US Manufacturing Industry Expands Further in March as Employment Growth Slows: ISM
Manufacturing output in the world’s largest economy accelerated further in March, as production improved despite a slowdown in employment growth.
The Institute for Supply Management’s gauge of national manufacturing activity rose in March from 53.2 to 53.7, narrowly missing estimates calling for 54. The US manufacturing industry has been above the 50 mark that separates expansion from contraction for ten consecutive months.
Fourteen of the 18 manufacturing industries reported growth in March, led by petroleum and coal products, transportation equipment, furniture and related products, and paper products. The four industries to report declines were apparel and leather, wood products, electrical equipment and appliances, and miscellaneous manufacturing.
New orders expanded for the tenth consecutive month, with more than one-third of purchasing managers reporting improvements in this area. Production expanded sharply, ISM data showed. The production sub-index rose 7.7 percentage points to 55.9, the largest monthly gain since June 2009.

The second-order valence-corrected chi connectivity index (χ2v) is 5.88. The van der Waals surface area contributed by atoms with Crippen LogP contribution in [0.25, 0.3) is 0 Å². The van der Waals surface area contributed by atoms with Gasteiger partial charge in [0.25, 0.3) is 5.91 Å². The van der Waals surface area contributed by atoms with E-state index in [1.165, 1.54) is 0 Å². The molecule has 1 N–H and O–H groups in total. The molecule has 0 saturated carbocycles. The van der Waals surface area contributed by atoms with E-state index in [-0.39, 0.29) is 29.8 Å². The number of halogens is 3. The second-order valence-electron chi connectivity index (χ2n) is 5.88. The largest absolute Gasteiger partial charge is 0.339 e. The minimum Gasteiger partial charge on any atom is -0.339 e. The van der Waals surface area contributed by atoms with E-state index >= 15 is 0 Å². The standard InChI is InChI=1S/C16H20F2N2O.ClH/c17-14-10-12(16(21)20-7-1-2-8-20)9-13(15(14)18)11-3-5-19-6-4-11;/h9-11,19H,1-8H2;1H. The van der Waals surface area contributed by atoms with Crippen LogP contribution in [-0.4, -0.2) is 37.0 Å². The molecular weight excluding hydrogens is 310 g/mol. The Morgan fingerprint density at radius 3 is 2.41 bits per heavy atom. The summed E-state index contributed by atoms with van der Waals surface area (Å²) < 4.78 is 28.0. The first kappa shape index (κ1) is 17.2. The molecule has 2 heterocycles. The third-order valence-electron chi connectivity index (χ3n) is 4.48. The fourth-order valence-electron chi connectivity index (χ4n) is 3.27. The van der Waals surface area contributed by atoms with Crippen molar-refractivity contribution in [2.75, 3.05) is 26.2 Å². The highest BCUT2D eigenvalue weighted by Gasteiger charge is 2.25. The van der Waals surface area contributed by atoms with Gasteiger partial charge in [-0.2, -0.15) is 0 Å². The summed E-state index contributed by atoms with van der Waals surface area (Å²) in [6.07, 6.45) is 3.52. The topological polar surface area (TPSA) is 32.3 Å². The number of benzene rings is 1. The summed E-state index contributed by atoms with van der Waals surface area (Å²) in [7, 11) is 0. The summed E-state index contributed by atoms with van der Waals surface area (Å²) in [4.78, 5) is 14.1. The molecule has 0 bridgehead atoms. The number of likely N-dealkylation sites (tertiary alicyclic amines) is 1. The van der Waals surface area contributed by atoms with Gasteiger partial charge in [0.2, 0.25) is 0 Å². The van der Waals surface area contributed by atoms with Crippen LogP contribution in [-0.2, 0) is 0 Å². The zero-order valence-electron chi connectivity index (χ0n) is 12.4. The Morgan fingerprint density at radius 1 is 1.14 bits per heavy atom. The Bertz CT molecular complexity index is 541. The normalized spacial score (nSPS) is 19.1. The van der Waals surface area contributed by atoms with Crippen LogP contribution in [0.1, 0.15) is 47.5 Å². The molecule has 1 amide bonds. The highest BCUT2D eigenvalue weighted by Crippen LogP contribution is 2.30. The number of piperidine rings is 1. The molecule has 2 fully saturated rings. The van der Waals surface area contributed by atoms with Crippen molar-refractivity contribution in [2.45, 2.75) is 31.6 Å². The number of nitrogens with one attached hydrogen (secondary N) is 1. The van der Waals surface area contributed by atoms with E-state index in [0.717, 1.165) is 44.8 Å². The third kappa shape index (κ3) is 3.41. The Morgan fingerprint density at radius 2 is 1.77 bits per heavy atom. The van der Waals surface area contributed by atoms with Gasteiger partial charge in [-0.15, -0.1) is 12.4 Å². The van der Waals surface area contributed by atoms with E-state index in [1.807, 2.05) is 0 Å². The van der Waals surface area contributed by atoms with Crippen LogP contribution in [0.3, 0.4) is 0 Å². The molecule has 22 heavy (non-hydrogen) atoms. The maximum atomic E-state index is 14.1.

Employment growth slowed in March, with the employment sub-index falling from 52.3 to 51.1. Job creation was enjoyed by ten of the 18 manufacturing sub-sectors, ISM data showed.
Overall, purchasing managers reported a strong rebound in March, a sign business conditions should continue to improve with the arrival of warm weather.
“Seeing improvement in the overall economy. Hearing strong bookings in residential contractor and home repair work,” said one manager from paper products.
“First quarter business is still strong,” said another from fabricated metal products.
“Business beginning to heat-up, along with the weather,” said one respondent from petroleum and coal products.
A separate report from Markit Group said manufacturing activity continued to expand sharply in March, with the rate of production growth remaining close to three-year highs.
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